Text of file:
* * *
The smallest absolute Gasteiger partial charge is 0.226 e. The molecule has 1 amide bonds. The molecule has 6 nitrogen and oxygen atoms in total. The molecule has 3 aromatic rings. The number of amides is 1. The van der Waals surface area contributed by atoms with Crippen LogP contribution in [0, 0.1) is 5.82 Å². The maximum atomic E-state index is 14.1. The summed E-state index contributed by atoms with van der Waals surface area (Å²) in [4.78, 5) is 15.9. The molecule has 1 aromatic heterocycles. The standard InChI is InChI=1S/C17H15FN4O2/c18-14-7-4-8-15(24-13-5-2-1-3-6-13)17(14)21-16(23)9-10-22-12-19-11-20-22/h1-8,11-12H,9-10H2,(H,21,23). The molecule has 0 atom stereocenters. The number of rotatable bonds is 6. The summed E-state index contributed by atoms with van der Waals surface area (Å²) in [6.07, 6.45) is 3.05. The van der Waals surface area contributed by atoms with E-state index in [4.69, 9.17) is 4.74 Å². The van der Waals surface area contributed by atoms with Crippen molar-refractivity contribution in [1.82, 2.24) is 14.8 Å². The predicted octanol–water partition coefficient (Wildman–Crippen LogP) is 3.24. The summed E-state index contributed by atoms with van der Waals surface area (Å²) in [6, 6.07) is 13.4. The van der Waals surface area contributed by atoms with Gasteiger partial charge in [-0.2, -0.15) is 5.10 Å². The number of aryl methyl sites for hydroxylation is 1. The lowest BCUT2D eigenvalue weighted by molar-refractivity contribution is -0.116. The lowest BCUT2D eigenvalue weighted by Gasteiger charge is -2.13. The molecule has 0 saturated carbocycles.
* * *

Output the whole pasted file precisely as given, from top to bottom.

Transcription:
The smallest absolute Gasteiger partial charge is 0.226 e. The molecule has 1 amide bonds. The molecule has 6 nitrogen and oxygen atoms in total. The molecule has 3 aromatic rings. The number of amides is 1. The van der Waals surface area contributed by atoms with Crippen LogP contribution in [0, 0.1) is 5.82 Å². The maximum atomic E-state index is 14.1. The summed E-state index contributed by atoms with van der Waals surface area (Å²) in [4.78, 5) is 15.9. The molecule has 1 aromatic heterocycles. The standard InChI is InChI=1S/C17H15FN4O2/c18-14-7-4-8-15(24-13-5-2-1-3-6-13)17(14)21-16(23)9-10-22-12-19-11-20-22/h1-8,11-12H,9-10H2,(H,21,23). The molecule has 0 atom stereocenters. The number of rotatable bonds is 6. The summed E-state index contributed by atoms with van der Waals surface area (Å²) in [6.07, 6.45) is 3.05. The van der Waals surface area contributed by atoms with E-state index in [4.69, 9.17) is 4.74 Å². The van der Waals surface area contributed by atoms with Crippen molar-refractivity contribution in [1.82, 2.24) is 14.8 Å². The predicted octanol–water partition coefficient (Wildman–Crippen LogP) is 3.24. The summed E-state index contributed by atoms with van der Waals surface area (Å²) in [6, 6.07) is 13.4. The van der Waals surface area contributed by atoms with Gasteiger partial charge in [-0.2, -0.15) is 5.10 Å². The number of aryl methyl sites for hydroxylation is 1. The lowest BCUT2D eigenvalue weighted by molar-refractivity contribution is -0.116. The lowest BCUT2D eigenvalue weighted by Gasteiger charge is -2.13. The molecule has 0 saturated carbocycles.